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Old 12 January 2011, 11:54   #11
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No, i would suggest its too much lift at the stern hence why extra weight in the boat helps.
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Old 12 January 2011, 12:03   #12
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No, i would suggest its too much lift at the stern hence why extra weight in the boat helps.
Extra weight in the bow yes, push the bow down and the stern goes up
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Old 12 January 2011, 13:45   #13
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Chaps your all stars! I was thinking of the ballast idea because it does feel light in the bow but what wouldn't with 190 kg optimax on the back lol!. Was thinking of 60kg as a start point. Only because when we were coming back up the hamble a friend moved to the bow and the boat gained 1.5 kn without touching the throttle. I will give it a try and let you know how it goes. Once again thanks for all you suggestions. All the best and happy and safe ribbing
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Old 12 January 2011, 13:47   #14
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I put mine down to the whole boat being too light. Something to do with a lack of matting or two in the lay up . Helped make my decision to sell it tho and get a proper rib.
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Old 12 January 2011, 13:51   #15
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Helped make my decision to sell it tho and get a proper rib.
Not just a proper RIB, the best type of RIB
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Old 12 January 2011, 13:56   #16
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I put mine down to the whole boat being too light. Something to do with a lack of matting or two in the lay up . Helped make my decision to sell it tho and get a proper rib.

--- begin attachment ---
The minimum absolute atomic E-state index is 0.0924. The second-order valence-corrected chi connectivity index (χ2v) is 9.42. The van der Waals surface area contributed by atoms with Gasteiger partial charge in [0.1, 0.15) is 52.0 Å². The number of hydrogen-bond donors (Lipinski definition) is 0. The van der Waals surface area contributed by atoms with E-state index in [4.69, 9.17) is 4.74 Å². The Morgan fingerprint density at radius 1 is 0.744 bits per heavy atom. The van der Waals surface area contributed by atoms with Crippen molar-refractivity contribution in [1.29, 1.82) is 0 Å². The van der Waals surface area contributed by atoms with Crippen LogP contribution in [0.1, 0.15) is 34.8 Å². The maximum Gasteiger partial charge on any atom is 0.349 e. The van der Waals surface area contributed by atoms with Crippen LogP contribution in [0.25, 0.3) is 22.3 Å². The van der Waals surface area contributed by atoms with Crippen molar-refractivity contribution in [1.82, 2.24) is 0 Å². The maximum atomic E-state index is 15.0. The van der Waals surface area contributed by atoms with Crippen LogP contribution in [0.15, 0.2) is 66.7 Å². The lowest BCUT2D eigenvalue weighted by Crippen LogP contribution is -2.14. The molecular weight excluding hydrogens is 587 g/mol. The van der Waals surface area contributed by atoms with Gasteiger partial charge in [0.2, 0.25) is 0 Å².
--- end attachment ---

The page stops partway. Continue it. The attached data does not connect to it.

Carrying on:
I'd second this theory......... just not enough holding the boat down in the water. More weight anywhere will help - in the bow will mean more force needed to 'lift' the bow via trim so more 'down/planted' at the stern...

More weight at the stern may have the same effect in calm water but make it 'flighty' into head sea?

So loose 1/2 knot top end or loose the scary wobble? - no contest for me !

Ps - I get this on the avon when lightly loaded at about 28knts - when loaded it vanished and I get to very very close to the same speed.
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Old 12 January 2011, 14:37   #17
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When I load the boat up with dive kit, most of the weight is spread around the middle of the boat, too much in the bow causes problems in waves, and as someone else has said to much at the rear makes it flighty. At full throttle with the engines trimmed up there's virtually none of the hull in the water hence the chine walking, with a bit of weight on board the planing pad is forced onto the surface of the water, with more of this in contact with the water the boat is more stable. You could get a similar effect by raising the engines on the transom?
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Old 12 January 2011, 16:36   #18
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You could get a similar effect by raising the engines on the transom?
Not sure - Cookee will know more .. my thinking is that you will have less torque to lit the bow, less leg in the water (less drag), but just the same lack of stable boat/hull in the water.

Props will change the effect depending on the trim also due to the up/down forward/back of the prop blades as they spin etc ( ie the 'real' pitch may change as they rotate due to the angle it meets the water etc etc )
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Old 12 January 2011, 16:46   #19
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Not just a proper RIB, the best type of RIB
You mean a Searider!
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Old 12 January 2011, 17:53   #20
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You mean a Searider!
No no, we've had a Zodiac before. Terrible built quality, console nearly fell off on ripped out when we crossed from Cherbourg to Alderney and the seat also bent (mostly because of GDs weight ). Wouldn't trust a Zodiac again
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